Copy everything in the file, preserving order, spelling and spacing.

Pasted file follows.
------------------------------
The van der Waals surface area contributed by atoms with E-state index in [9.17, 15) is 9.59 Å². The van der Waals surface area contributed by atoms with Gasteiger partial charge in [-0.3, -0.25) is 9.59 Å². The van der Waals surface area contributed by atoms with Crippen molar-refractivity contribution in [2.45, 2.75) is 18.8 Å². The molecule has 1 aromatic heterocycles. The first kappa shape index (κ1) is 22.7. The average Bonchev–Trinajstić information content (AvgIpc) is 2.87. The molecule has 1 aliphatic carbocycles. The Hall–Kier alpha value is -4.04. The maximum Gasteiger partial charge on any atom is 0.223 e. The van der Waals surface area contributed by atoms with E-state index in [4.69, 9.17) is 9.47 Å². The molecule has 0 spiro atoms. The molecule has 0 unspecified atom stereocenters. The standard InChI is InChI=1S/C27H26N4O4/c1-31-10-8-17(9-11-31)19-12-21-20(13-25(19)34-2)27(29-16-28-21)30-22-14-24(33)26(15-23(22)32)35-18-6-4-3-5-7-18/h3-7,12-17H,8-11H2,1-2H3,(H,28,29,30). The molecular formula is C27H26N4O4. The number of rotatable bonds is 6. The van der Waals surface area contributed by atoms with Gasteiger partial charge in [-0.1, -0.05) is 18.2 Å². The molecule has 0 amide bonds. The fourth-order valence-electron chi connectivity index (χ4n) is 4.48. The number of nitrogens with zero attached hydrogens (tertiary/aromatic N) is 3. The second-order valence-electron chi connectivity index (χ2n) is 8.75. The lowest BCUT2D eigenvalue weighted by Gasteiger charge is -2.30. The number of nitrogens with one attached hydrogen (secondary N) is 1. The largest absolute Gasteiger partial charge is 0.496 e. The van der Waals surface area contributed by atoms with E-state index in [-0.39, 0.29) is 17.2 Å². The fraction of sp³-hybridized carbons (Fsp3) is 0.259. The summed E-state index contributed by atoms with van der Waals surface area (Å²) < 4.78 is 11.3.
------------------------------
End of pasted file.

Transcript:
The van der Waals surface area contributed by atoms with E-state index in [9.17, 15) is 9.59 Å². The van der Waals surface area contributed by atoms with Gasteiger partial charge in [-0.3, -0.25) is 9.59 Å². The van der Waals surface area contributed by atoms with Crippen molar-refractivity contribution in [2.45, 2.75) is 18.8 Å². The molecule has 1 aromatic heterocycles. The first kappa shape index (κ1) is 22.7. The average Bonchev–Trinajstić information content (AvgIpc) is 2.87. The molecule has 1 aliphatic carbocycles. The Hall–Kier alpha value is -4.04. The maximum Gasteiger partial charge on any atom is 0.223 e. The van der Waals surface area contributed by atoms with E-state index in [4.69, 9.17) is 9.47 Å². The molecule has 0 spiro atoms. The molecule has 0 unspecified atom stereocenters. The standard InChI is InChI=1S/C27H26N4O4/c1-31-10-8-17(9-11-31)19-12-21-20(13-25(19)34-2)27(29-16-28-21)30-22-14-24(33)26(15-23(22)32)35-18-6-4-3-5-7-18/h3-7,12-17H,8-11H2,1-2H3,(H,28,29,30). The molecular formula is C27H26N4O4. The number of rotatable bonds is 6. The van der Waals surface area contributed by atoms with Gasteiger partial charge in [-0.1, -0.05) is 18.2 Å². The molecule has 0 amide bonds. The fourth-order valence-electron chi connectivity index (χ4n) is 4.48. The number of nitrogens with zero attached hydrogens (tertiary/aromatic N) is 3. The second-order valence-electron chi connectivity index (χ2n) is 8.75. The lowest BCUT2D eigenvalue weighted by Gasteiger charge is -2.30. The number of nitrogens with one attached hydrogen (secondary N) is 1. The largest absolute Gasteiger partial charge is 0.496 e. The van der Waals surface area contributed by atoms with E-state index in [-0.39, 0.29) is 17.2 Å². The fraction of sp³-hybridized carbons (Fsp3) is 0.259. The summed E-state index contributed by atoms with van der Waals surface area (Å²) < 4.78 is 11.3.